seclusive. Both of these were chance re- in the study resulted in clinical judg-
sults. However, the mothers of the girls ments and inferences which, as always,
with imperforate anus were significantly must be considered tentative but provide
 more impulsive and thoughtless than hypotheses for further confirmation.
 their respective controls, a result which      The lack of both significantly different
was beyond chance expectancies. No psychodynamic personality patterns and
 significant differences were demon- emotional disturbances in the group with
 strated on the Saslow Screening Inven- atresia of the esophagus was unexpected.
 tory.                                        This is particularly surprising in light of

                          OF SEMANTIC DIFFERENTIAL WORDS*

                     Sex of
Group                 child                    Word                         Meaning
Pylon'c stenosis       M       Stomach, girl, hate, death        Weak, shallow, small
                               Boy, child, mouth                 Fast, hot, active
                               Care, marriage                    Slow, cold, passive
                               Sick                              Strong, deep, large, beauti-
                                                                   ful, valuable, clean, fast,
                                                                    hot, active
                       F       Me, food, boy, mouth              Ugly, worthless, dirty
                               Sick                              Weak, shallow, small
 Atresia of the        M       Surgery                           Strong, deep, large
   esophagus                   Wife                              Slow, cold, passive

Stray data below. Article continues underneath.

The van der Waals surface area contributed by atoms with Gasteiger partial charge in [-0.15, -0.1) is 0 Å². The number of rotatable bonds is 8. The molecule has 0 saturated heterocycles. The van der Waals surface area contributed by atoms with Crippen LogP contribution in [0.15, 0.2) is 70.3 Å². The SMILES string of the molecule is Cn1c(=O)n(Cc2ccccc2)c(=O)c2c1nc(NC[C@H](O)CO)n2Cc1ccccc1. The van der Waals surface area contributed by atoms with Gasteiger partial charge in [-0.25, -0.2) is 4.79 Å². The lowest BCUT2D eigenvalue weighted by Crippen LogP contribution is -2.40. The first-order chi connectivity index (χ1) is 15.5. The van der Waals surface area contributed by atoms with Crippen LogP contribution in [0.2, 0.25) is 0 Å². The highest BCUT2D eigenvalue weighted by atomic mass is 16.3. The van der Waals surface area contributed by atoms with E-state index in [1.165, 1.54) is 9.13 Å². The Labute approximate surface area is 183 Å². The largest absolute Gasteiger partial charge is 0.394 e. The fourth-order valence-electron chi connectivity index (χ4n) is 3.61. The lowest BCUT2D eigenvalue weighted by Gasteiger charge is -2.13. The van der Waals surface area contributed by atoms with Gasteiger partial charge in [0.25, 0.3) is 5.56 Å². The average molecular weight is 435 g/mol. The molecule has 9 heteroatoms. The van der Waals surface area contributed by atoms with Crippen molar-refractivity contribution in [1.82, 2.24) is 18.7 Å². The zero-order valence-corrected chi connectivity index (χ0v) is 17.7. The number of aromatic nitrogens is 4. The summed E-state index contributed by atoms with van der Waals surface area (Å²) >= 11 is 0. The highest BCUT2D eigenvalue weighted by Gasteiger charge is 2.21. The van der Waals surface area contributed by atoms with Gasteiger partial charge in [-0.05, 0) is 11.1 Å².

Bowel                             Beautiful, valuable, clean
                       F       Love                              Slow, cold, passive
                               Sick                              Beautiful, valuable, clean
 Imperforate anus      F       Mother, stomach, me, bowel        Slow, cold, passive
                               Girl                              Ugly, worthless, dirty
                               Hate                              Beautiful, valuable, clean
 'Showing significant differences between motliers of experimental and control groups.
                                                                    PSYCHOSOMATIC MEDICINE
GIBSON                                                                             235
their significantly longer period of hos-     period of partial starvation, 54 days be-
pitalization, the frequency of readmis-       ing the average for the boys and 47.5
sion for removal of food and foreign          for the girls, was experienced as such a
bodies from the esophagus, and the need       traumatic and unremitting event that it
for gastrostomy feedings. Adverse effects     affected the subsequent personality de-
upon the emerging personality, as sug-        velopment. One can certainly conceive
gested by studies of maternal depriva-        of this experience as being very upset-
tion and hospitalization, were expected.      ting for the mother and providing fertile
In speculating about the reasons for          ground for real anxiety. In addition, the
these negative findings, several possibili-   mothers tended to rate the words on the
ties are suggested. Probable influence of     Semantic Differential significantly differ-
 a selective factor should be pointed out—    ently from their respective controls.
namely, that in this experimental group       Their responses suggested that illness
 only those mothers participated whose        tends to be associated with the child and
 relationship to the hospital and staff was   its dependency needs, but gives rise to
 sufficiently good to make them willing to     hostility and possible death wishes.
 return after a long period of time. There     Problems centering around perceived in-
 is also the possibility that the children     adequacy were suggested. The mothers
 who were not seen might have already          of the girls in this group, as compared
 been considered by the parents them-          to their controls, tended to deny the
 selves to have so many problems that          potency of illness and the child of the
 they were unwilling to face an objective      opposite sex as their own, and to depre-